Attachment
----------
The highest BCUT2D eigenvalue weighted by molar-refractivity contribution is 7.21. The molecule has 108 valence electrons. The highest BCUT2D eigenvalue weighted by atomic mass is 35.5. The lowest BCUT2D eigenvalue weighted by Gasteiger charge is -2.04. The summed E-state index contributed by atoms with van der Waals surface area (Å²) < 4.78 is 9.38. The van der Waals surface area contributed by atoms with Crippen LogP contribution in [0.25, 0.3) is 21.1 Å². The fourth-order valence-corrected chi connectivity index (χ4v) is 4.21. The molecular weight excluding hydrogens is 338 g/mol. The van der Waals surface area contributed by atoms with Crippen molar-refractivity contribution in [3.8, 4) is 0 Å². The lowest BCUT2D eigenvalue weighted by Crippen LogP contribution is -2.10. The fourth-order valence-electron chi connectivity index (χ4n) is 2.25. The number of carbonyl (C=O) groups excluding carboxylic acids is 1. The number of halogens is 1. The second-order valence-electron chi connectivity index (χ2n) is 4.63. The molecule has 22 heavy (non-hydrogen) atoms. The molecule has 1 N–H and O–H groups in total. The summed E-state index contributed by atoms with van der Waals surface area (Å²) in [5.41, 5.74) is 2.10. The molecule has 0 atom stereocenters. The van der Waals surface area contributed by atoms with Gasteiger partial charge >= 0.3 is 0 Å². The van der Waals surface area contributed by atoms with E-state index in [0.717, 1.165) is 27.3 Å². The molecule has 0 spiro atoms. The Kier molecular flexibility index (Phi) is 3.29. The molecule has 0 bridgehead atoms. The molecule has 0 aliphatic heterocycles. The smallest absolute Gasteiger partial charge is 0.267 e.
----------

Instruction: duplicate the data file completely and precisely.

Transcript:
The highest BCUT2D eigenvalue weighted by molar-refractivity contribution is 7.21. The molecule has 108 valence electrons. The highest BCUT2D eigenvalue weighted by atomic mass is 35.5. The lowest BCUT2D eigenvalue weighted by Gasteiger charge is -2.04. The summed E-state index contributed by atoms with van der Waals surface area (Å²) < 4.78 is 9.38. The van der Waals surface area contributed by atoms with Crippen LogP contribution in [0.25, 0.3) is 21.1 Å². The fourth-order valence-corrected chi connectivity index (χ4v) is 4.21. The molecular weight excluding hydrogens is 338 g/mol. The van der Waals surface area contributed by atoms with Crippen molar-refractivity contribution in [3.8, 4) is 0 Å². The lowest BCUT2D eigenvalue weighted by Crippen LogP contribution is -2.10. The fourth-order valence-electron chi connectivity index (χ4n) is 2.25. The number of carbonyl (C=O) groups excluding carboxylic acids is 1. The number of halogens is 1. The second-order valence-electron chi connectivity index (χ2n) is 4.63. The molecule has 22 heavy (non-hydrogen) atoms. The molecule has 1 N–H and O–H groups in total. The summed E-state index contributed by atoms with van der Waals surface area (Å²) in [5.41, 5.74) is 2.10. The molecule has 0 atom stereocenters. The van der Waals surface area contributed by atoms with Gasteiger partial charge >= 0.3 is 0 Å². The van der Waals surface area contributed by atoms with E-state index in [0.717, 1.165) is 27.3 Å². The molecule has 0 spiro atoms. The Kier molecular flexibility index (Phi) is 3.29. The molecule has 0 bridgehead atoms. The molecule has 0 aliphatic heterocycles. The smallest absolute Gasteiger partial charge is 0.267 e.